The view was breathtaking. Lush pine forests covered the mountainsides and disappeared into distant valleys below. A sheer rock face of reddish hue stretched upward toward snow-capped peaks that glistened in a sunny, cobalt-blue sky. It was a beautiful but treacherous route, and I fixed my attention on the road as we inched our way through Red Mountain Pass between Durango and Grand Junction, Colorado. Around hairpin curves, down steep grades, we finally had to stop our 40-foot touring bus so the brakes could cool. We still had a long distance to cover before we would reach safer terrain.
As I prayed for God’s protection, I was comforted by the thought of the many supporters of our Jews for Jesus ministry who pray for the Liberated Wailing Wall. Later that night as we continued our journey from Grand Junction back up into the Rocky Mountains and on into Denver, I had a real sense of God’s watchful care over us.
How interesting it is that usually we are aware of God’s protection only when we sense some danger from which he is protecting us. I am sure that God’s protection is always with us even when we are not in dangerous situations. The Scriptures make it plain that his love and concern for his people are constant. Behold, he that keepeth Israel shall neither slumber nor sleep” (Psalm 121:4). It takes spiritual sensitivity to be aware of God’s protective care even when there is no apparent danger.
God’s constant care beyond our conscious recognition is well illustrated in the Book of Esther. In the saga of Purim, which Jewish people are celebrating this month, Mordecai was a man who had such spiritual sensitivity.
The Jewish community, although still in dispersion, was doing rather well. The Babylonians had been defeated by the Medo-Persian alliance, and those new rulers were more favorably disposed toward the Jewish people. In response to the decree of Cyrus, many Jews had already returned to Israel, but many others had chosen to remain. They were comfortable in their Gentile surroundings. Yet lurking beyond this placid setting was the turbulent threat of Haman, who was waiting to unleash a storm of persecution—a tidal wave of anti-Semitism.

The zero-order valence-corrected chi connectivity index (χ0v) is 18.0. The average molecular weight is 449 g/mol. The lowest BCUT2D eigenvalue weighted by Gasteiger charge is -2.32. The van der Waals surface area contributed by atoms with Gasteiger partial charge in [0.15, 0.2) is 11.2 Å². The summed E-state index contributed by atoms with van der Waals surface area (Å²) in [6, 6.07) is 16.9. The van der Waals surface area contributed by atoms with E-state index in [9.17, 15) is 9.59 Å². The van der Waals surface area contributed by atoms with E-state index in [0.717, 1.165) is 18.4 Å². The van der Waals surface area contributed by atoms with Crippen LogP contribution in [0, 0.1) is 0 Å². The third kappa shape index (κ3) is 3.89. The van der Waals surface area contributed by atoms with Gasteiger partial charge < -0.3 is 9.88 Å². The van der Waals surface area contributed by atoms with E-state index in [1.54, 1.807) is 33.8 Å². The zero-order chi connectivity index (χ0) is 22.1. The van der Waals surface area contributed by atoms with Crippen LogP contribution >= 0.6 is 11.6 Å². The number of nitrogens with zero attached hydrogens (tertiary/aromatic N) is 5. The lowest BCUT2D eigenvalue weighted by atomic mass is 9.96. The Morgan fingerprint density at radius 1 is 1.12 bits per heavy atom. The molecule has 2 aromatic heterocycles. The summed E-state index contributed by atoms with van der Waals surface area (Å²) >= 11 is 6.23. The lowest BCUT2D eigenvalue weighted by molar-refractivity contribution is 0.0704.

No human could foresee this, but God knew. And God took steps to protect his people. He stirred up the spirit of Mordecai, a devout man, one who was spiritually aware. Mordecai fell in step with God’s plan to protect his people. He instructed Esther, his cousin and adopted daughter, to enter a beauty contest that eventually made her queen of the whole Persian empire.
When Haman finally launched his satanic attack, Mordecai was able to turn to Esther as God’s tool for protecting his people Israel. “Who knoweth,” said Mordecai, “whether thou art come to the kingdom for such a time as this?” (Esther 4:14b). Who indeed, but God? God knew, and he actively moved in history—in the small details of history—to protect his people.
God is still active in this world today as he was in the time of Esther. He protects his children whether or not they are aware of it. We in Jews for Jesus, especially in the Liberated Wailing Wall mobile evangelistic team which I led for a time, have sensed God’s protection time and time again. We thank him, and we thank our friends and supporters who pray for us constantly, even when we are not traveling through dangerous mountain passes.
Editor’s Note: David Brickner is currently serving with our Chicago branch.
Executive Director, Missionary
David Brickner is executive director of Jews for Jesus. David oversees the world-wide ministry from its headquarters in San Francisco. David received his Master’s degree in Missiology with a concentration in Jewish Evangelism and Judaic Studies from the Fuller School of World Mission. He has authored several books, and has been interviewed on national television shows such as Larry King Live. David’s daughter, Ilana is a recent graduate of Biola. His son, Isaac is on the missionary staff of Jews for Jesus. Isaac and his wife, Shaina, have one daughter, Nora, which makes David part of the grandparent club, a membership he is very proud of. See more here.